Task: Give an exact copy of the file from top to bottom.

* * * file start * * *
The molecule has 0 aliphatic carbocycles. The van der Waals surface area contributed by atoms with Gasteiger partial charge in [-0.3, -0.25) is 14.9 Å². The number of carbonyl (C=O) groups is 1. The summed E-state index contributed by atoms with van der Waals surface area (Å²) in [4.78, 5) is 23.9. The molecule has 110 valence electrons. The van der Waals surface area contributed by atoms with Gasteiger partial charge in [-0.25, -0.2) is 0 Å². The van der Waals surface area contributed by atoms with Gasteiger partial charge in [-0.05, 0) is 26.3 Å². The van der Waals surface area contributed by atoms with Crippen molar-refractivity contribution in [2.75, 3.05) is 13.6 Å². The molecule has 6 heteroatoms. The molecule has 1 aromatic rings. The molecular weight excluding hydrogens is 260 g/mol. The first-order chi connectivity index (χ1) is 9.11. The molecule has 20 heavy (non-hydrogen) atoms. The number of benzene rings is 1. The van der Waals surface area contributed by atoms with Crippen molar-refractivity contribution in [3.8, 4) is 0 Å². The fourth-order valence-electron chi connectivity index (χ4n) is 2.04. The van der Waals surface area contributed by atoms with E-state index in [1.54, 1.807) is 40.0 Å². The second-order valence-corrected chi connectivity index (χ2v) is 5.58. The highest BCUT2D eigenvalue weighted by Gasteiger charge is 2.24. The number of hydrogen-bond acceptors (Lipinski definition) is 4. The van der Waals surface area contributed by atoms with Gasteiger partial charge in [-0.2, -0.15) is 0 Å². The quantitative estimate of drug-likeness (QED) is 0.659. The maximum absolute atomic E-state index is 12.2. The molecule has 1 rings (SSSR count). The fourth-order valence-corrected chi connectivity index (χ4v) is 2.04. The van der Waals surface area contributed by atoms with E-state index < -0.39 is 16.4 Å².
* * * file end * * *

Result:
The molecule has 0 aliphatic carbocycles. The van der Waals surface area contributed by atoms with Gasteiger partial charge in [-0.3, -0.25) is 14.9 Å². The number of carbonyl (C=O) groups is 1. The summed E-state index contributed by atoms with van der Waals surface area (Å²) in [4.78, 5) is 23.9. The molecule has 110 valence electrons. The van der Waals surface area contributed by atoms with Gasteiger partial charge in [-0.25, -0.2) is 0 Å². The van der Waals surface area contributed by atoms with Gasteiger partial charge in [-0.05, 0) is 26.3 Å². The van der Waals surface area contributed by atoms with Crippen molar-refractivity contribution in [2.75, 3.05) is 13.6 Å². The molecule has 6 heteroatoms. The molecule has 1 aromatic rings. The molecular weight excluding hydrogens is 260 g/mol. The first-order chi connectivity index (χ1) is 9.11. The molecule has 20 heavy (non-hydrogen) atoms. The number of benzene rings is 1. The van der Waals surface area contributed by atoms with Crippen molar-refractivity contribution in [3.8, 4) is 0 Å². The fourth-order valence-electron chi connectivity index (χ4n) is 2.04. The van der Waals surface area contributed by atoms with E-state index in [1.54, 1.807) is 40.0 Å². The second-order valence-corrected chi connectivity index (χ2v) is 5.58. The highest BCUT2D eigenvalue weighted by Gasteiger charge is 2.24. The number of hydrogen-bond acceptors (Lipinski definition) is 4. The van der Waals surface area contributed by atoms with Gasteiger partial charge in [-0.2, -0.15) is 0 Å². The quantitative estimate of drug-likeness (QED) is 0.659. The maximum absolute atomic E-state index is 12.2. The molecule has 1 rings (SSSR count). The fourth-order valence-corrected chi connectivity index (χ4v) is 2.04. The van der Waals surface area contributed by atoms with E-state index < -0.39 is 16.4 Å².